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bsdtar on Linux

This can seem like some strange and absurd thing, but bsdtar on Linux is quite an interesting topic.

As many of you know, I’m one of the Gentoo/FreeBSD developers; one of the things we want to be sure that is not changed when we use Gentoo/FreeBSD respect normal FreeBSD is the userland, not only the libc but also the utils. That’s why we avoid replacing BSD utils and BSD libraries with version not used by default FreeBSD installations.
For this, we usually prefix ‘g’ to the comamnd names when they collides with BSD’s commands, so we have gsed gmake gtar gm4 and so on.

But another interesting thing to do is using BSD userland on Linux, and this is quite always possible without problems. The bsdtar package is one of the best examples of that.

bsdtar handles few file formats which aren’t managed by GNU tar, like zip files or cpio files, and handles them directly without spawn bzip2/gzip process and then another tar.
This makes a slight improvement in the time needed to extract things:

flame@enterprise ~/test $ time tar xf /var/portage/distfiles/kdelibs-3.4.1.tar.bz2

real    0m17.072s
user    0m5.763s
sys     0m1.190s

[ in the mean time the directory was removed ]
flame@enterprise ~/test $ time bsdtar xf /var/portage/distfiles/kdelibs-3.4.1.tar.bz2

real    0m14.421s
user    0m5.581s
sys     0m1.288s

and also the size is in favour of bsdtar:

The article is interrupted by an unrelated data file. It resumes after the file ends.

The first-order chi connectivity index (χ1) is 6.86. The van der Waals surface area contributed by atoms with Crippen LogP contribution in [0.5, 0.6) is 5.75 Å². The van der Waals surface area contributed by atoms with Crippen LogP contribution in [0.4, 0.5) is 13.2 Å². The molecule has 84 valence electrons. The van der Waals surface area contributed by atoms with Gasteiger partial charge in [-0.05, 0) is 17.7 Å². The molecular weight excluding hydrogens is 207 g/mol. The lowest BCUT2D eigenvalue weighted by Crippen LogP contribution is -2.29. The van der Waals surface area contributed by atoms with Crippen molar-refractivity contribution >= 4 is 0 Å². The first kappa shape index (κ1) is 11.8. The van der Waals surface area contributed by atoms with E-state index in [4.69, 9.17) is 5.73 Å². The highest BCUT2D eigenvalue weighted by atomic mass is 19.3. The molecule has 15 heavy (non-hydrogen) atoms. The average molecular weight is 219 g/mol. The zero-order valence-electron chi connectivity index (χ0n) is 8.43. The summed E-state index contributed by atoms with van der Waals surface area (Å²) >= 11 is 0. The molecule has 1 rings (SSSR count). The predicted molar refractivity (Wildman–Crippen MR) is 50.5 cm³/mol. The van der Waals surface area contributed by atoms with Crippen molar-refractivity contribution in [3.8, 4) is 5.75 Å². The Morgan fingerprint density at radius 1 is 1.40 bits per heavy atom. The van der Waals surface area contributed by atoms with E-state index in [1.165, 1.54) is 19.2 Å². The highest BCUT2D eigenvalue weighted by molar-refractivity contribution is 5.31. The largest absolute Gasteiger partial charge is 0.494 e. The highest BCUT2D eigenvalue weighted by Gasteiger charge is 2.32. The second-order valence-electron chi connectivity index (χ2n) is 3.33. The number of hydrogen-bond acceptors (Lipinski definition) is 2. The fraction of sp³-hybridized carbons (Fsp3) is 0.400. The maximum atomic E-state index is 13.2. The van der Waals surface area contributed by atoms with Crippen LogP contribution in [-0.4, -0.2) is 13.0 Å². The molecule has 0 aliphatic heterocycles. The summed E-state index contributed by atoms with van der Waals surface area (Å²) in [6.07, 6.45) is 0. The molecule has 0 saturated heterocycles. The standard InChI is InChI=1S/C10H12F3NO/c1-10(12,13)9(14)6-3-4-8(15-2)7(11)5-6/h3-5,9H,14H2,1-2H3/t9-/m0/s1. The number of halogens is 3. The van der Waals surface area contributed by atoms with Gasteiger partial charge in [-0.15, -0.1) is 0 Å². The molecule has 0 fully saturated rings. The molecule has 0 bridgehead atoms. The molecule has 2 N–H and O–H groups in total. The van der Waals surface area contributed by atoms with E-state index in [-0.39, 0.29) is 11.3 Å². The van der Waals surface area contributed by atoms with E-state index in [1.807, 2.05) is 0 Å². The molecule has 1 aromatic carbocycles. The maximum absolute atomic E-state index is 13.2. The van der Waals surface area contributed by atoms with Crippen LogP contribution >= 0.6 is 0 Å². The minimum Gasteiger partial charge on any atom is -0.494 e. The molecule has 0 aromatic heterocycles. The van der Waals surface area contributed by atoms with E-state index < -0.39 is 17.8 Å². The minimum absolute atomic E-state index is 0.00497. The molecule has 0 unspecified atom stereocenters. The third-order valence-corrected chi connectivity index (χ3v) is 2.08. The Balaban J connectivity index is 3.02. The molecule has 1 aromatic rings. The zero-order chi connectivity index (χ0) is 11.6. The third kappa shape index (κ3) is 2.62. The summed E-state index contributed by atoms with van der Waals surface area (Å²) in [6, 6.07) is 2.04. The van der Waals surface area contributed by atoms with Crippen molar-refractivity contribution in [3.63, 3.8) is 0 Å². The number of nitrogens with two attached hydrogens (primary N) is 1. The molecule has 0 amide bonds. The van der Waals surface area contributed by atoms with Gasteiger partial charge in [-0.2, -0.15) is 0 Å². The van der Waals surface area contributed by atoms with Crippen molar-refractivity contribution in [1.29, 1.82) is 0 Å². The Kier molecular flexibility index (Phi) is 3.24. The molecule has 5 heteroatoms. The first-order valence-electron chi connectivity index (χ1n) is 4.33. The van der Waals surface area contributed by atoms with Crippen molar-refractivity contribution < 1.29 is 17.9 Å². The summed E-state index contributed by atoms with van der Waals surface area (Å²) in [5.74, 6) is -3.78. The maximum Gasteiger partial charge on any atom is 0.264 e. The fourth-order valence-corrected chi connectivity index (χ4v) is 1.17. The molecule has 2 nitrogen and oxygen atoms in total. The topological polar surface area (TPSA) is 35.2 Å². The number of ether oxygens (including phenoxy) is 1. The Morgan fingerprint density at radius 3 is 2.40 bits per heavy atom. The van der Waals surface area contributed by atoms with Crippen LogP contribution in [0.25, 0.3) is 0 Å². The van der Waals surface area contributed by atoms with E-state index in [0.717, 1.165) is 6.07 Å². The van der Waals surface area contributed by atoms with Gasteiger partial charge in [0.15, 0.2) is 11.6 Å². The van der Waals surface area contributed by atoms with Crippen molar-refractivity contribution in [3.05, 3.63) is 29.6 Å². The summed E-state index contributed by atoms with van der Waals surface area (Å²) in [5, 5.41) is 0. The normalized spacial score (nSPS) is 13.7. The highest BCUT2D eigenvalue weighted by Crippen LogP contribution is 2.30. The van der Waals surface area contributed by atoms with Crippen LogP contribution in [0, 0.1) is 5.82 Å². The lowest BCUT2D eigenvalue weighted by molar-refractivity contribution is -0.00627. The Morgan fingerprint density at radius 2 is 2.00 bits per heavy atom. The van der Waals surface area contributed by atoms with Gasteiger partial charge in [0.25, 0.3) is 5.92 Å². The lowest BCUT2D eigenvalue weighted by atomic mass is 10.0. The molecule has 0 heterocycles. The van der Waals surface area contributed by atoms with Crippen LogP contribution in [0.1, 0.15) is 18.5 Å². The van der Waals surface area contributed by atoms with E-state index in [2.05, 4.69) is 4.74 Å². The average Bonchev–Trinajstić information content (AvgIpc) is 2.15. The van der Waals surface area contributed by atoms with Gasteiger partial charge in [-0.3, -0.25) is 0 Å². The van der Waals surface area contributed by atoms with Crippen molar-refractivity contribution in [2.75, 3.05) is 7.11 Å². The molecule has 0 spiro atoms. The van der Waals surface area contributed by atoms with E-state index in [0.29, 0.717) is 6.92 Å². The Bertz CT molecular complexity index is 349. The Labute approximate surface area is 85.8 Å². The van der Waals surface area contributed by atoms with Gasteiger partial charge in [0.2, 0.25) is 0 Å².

flame@enterprise ~ $ ls -l `which tar` `which bsdtar`
-rwxr-xr-x  1 root root 266568 mar 18 19:34 /bin/tar
-rwxr-xr-x  1 root root 171392 giu 16 00:39 /usr/bin/bsdtar

(note: dates are expressed in italian also if I have LANG=“en_US”, don’t ask me why).

bsdtar and GNU tar shares the same basic syntax, also if they aren’t compatible for strange extensive syntax which is not POSIX anyway.

If you want to try it, it’s in portage as app-arch/bsdtar, it doesn’t overwrite your tar as it’s installed as bsdtar (and then linked to tar if $USERLAND == “BSD”) so it’s safe. I’m wondering if there’s a way to provide a selection of tar tools to use, as portage uses a quite portable syntax which doesn’t seem to have problems with bsdtar anyway.

I hope someone will find that useful.. I for one I’ve set alias tar=bsdtar in my bashrc file.

P.S.: obviously linking tar to bsdtar isn’t supported and nobody will ever support you if you do that, so please really avoid that, thanks.

Comments 3
  1. Did you take disk caching by the kernel into account while doing these benchmarks?I tested this with multiple accesses, and it seems that although bsdtar has a slight advantage, it’s not as good as shown.The tests were done on an Athlon XP 1800+, IDE drive, and these are the results:I) Preliminary read into the cache: $ ls -l kdegames-*.tar.bz2 | awk ‘{print $5, $9};’9311008 kdegames-3.3.1.tar.bz2$ time bsdtar tf kdegames-3.3.1.tar.bz2 # bsdtar was tried first, to handicap it.real 0m14.074suser 0m5.146ssys 0m0.124s$ time tar tf kdegames-3.3.1.tar.bz2real 0m14.872suser 0m5.331ssys 0m0.212sII) Actual etracting, with the command:$ time $TAR xf kdegames-3.3.1.tar.bz2The order was BSD1, GNU1, BSD2, GNU2, BSD3, and the results:test real user sys———————BSD1 12.819 5.123 1.223GNU1 8.495 5.445 1.622BSD2 7.288 5.108 0.981GNU2 8.911 5.472 1.482BSD3 7.756 5.119 1.022So, I guess the claim that bsdtar is faster stands, but it also shows the effect of caching and other system-related activities. Note that in the first run, gnu tar shaves more than 4 seconds off the bsdtar time, which is more than the advantage that bsdtar has in your test, on a smaller file (but maybe a slower system).Also, it’s nice to know that tar doesn’t require the -j flag anymore 🙂

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